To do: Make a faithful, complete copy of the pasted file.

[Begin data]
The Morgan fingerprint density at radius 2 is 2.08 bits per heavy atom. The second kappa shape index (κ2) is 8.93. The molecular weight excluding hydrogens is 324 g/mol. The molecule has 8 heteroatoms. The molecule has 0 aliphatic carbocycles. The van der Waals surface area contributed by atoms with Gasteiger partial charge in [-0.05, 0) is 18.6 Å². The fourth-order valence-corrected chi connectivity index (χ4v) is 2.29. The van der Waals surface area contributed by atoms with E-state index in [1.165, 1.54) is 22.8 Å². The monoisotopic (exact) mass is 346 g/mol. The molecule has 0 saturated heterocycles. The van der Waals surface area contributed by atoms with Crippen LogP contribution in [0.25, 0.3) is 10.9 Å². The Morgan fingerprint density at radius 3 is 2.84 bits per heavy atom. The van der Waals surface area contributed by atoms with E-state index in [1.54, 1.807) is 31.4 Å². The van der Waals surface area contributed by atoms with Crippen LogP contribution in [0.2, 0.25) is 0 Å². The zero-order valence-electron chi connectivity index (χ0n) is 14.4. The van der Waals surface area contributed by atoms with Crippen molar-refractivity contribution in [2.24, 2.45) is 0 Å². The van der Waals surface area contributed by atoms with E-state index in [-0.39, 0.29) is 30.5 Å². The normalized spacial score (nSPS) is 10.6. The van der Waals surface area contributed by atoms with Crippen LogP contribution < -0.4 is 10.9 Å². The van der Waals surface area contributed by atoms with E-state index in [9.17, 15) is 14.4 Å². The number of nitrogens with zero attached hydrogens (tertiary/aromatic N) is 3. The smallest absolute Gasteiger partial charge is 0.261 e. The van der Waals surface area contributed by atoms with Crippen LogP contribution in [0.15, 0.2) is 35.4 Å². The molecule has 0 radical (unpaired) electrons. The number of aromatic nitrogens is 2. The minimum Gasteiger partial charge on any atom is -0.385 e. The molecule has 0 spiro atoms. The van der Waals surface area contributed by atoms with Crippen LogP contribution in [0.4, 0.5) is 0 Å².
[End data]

The Morgan fingerprint density at radius 2 is 2.08 bits per heavy atom. The second kappa shape index (κ2) is 8.93. The molecular weight excluding hydrogens is 324 g/mol. The molecule has 8 heteroatoms. The molecule has 0 aliphatic carbocycles. The van der Waals surface area contributed by atoms with Gasteiger partial charge in [-0.05, 0) is 18.6 Å². The fourth-order valence-corrected chi connectivity index (χ4v) is 2.29. The van der Waals surface area contributed by atoms with E-state index in [1.165, 1.54) is 22.8 Å². The monoisotopic (exact) mass is 346 g/mol. The molecule has 0 saturated heterocycles. The van der Waals surface area contributed by atoms with Crippen LogP contribution in [0.25, 0.3) is 10.9 Å². The Morgan fingerprint density at radius 3 is 2.84 bits per heavy atom. The van der Waals surface area contributed by atoms with E-state index in [1.54, 1.807) is 31.4 Å². The van der Waals surface area contributed by atoms with Crippen LogP contribution in [0.2, 0.25) is 0 Å². The zero-order valence-electron chi connectivity index (χ0n) is 14.4. The van der Waals surface area contributed by atoms with Crippen molar-refractivity contribution in [2.24, 2.45) is 0 Å². The van der Waals surface area contributed by atoms with E-state index in [-0.39, 0.29) is 30.5 Å². The normalized spacial score (nSPS) is 10.6. The van der Waals surface area contributed by atoms with Crippen LogP contribution < -0.4 is 10.9 Å². The van der Waals surface area contributed by atoms with E-state index in [9.17, 15) is 14.4 Å². The number of nitrogens with zero attached hydrogens (tertiary/aromatic N) is 3. The smallest absolute Gasteiger partial charge is 0.261 e. The van der Waals surface area contributed by atoms with Crippen LogP contribution in [0.15, 0.2) is 35.4 Å². The molecule has 0 radical (unpaired) electrons. The number of aromatic nitrogens is 2. The minimum Gasteiger partial charge on any atom is -0.385 e. The molecule has 0 spiro atoms. The van der Waals surface area contributed by atoms with Crippen LogP contribution in [0.4, 0.5) is 0 Å².